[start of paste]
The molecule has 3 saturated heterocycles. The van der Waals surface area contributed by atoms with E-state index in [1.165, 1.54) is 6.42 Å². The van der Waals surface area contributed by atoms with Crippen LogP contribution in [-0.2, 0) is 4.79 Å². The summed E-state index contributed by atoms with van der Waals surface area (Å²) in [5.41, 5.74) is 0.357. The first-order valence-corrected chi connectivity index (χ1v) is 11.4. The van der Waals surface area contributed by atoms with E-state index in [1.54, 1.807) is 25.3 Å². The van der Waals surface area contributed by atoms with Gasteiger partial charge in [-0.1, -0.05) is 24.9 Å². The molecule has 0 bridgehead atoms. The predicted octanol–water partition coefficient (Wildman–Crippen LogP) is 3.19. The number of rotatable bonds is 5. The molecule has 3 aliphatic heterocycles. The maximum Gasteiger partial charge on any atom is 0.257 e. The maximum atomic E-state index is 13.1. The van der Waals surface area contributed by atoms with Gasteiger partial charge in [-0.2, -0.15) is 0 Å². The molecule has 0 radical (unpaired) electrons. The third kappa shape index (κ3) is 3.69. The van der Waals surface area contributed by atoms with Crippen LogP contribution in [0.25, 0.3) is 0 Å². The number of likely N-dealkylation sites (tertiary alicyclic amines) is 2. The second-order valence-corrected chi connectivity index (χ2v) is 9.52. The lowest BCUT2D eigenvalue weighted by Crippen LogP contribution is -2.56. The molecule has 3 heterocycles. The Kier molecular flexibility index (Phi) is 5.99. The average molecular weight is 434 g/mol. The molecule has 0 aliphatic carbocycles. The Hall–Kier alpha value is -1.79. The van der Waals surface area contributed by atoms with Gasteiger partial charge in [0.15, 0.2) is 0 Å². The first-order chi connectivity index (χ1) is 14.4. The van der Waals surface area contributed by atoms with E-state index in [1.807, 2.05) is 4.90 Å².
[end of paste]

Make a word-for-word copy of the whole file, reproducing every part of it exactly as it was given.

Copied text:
The molecule has 3 saturated heterocycles. The van der Waals surface area contributed by atoms with E-state index in [1.165, 1.54) is 6.42 Å². The van der Waals surface area contributed by atoms with Crippen LogP contribution in [-0.2, 0) is 4.79 Å². The summed E-state index contributed by atoms with van der Waals surface area (Å²) in [5.41, 5.74) is 0.357. The first-order valence-corrected chi connectivity index (χ1v) is 11.4. The van der Waals surface area contributed by atoms with E-state index in [1.54, 1.807) is 25.3 Å². The van der Waals surface area contributed by atoms with Gasteiger partial charge in [-0.1, -0.05) is 24.9 Å². The molecule has 0 bridgehead atoms. The predicted octanol–water partition coefficient (Wildman–Crippen LogP) is 3.19. The number of rotatable bonds is 5. The molecule has 3 aliphatic heterocycles. The maximum Gasteiger partial charge on any atom is 0.257 e. The maximum atomic E-state index is 13.1. The van der Waals surface area contributed by atoms with Gasteiger partial charge in [-0.2, -0.15) is 0 Å². The molecule has 0 radical (unpaired) electrons. The third kappa shape index (κ3) is 3.69. The van der Waals surface area contributed by atoms with Crippen LogP contribution in [0.25, 0.3) is 0 Å². The number of likely N-dealkylation sites (tertiary alicyclic amines) is 2. The second-order valence-corrected chi connectivity index (χ2v) is 9.52. The lowest BCUT2D eigenvalue weighted by Crippen LogP contribution is -2.56. The molecule has 3 heterocycles. The Kier molecular flexibility index (Phi) is 5.99. The average molecular weight is 434 g/mol. The molecule has 0 aliphatic carbocycles. The Hall–Kier alpha value is -1.79. The van der Waals surface area contributed by atoms with Gasteiger partial charge in [0.15, 0.2) is 0 Å². The first-order chi connectivity index (χ1) is 14.4. The van der Waals surface area contributed by atoms with E-state index in [1.807, 2.05) is 4.90 Å².